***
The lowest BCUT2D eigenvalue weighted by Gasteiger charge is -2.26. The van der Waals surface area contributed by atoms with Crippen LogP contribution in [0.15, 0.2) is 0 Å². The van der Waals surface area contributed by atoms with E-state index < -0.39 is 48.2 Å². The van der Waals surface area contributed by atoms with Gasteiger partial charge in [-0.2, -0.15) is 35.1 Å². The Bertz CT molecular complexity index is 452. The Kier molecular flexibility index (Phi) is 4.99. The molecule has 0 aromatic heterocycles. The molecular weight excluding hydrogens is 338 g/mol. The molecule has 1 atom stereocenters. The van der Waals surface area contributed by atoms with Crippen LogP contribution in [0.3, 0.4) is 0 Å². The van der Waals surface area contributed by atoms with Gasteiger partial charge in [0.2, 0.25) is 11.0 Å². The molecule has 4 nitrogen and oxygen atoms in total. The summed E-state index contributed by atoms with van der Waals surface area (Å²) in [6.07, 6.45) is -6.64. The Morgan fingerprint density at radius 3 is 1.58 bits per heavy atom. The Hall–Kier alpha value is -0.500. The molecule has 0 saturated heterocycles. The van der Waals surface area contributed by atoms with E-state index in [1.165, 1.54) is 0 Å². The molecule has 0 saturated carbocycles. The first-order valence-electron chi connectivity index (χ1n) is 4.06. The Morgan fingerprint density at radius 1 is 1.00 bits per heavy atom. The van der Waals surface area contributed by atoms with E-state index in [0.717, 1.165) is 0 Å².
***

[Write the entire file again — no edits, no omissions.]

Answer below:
The lowest BCUT2D eigenvalue weighted by Gasteiger charge is -2.26. The van der Waals surface area contributed by atoms with Crippen LogP contribution in [0.15, 0.2) is 0 Å². The van der Waals surface area contributed by atoms with E-state index < -0.39 is 48.2 Å². The van der Waals surface area contributed by atoms with Gasteiger partial charge in [-0.2, -0.15) is 35.1 Å². The Bertz CT molecular complexity index is 452. The Kier molecular flexibility index (Phi) is 4.99. The molecule has 0 aromatic heterocycles. The molecular weight excluding hydrogens is 338 g/mol. The molecule has 1 atom stereocenters. The van der Waals surface area contributed by atoms with Crippen LogP contribution in [0.3, 0.4) is 0 Å². The van der Waals surface area contributed by atoms with Gasteiger partial charge in [0.2, 0.25) is 11.0 Å². The molecule has 4 nitrogen and oxygen atoms in total. The summed E-state index contributed by atoms with van der Waals surface area (Å²) in [6.07, 6.45) is -6.64. The Morgan fingerprint density at radius 3 is 1.58 bits per heavy atom. The Hall–Kier alpha value is -0.500. The molecule has 0 saturated heterocycles. The van der Waals surface area contributed by atoms with E-state index in [1.165, 1.54) is 0 Å². The molecule has 0 saturated carbocycles. The first-order valence-electron chi connectivity index (χ1n) is 4.06. The Morgan fingerprint density at radius 1 is 1.00 bits per heavy atom. The van der Waals surface area contributed by atoms with E-state index in [0.717, 1.165) is 0 Å².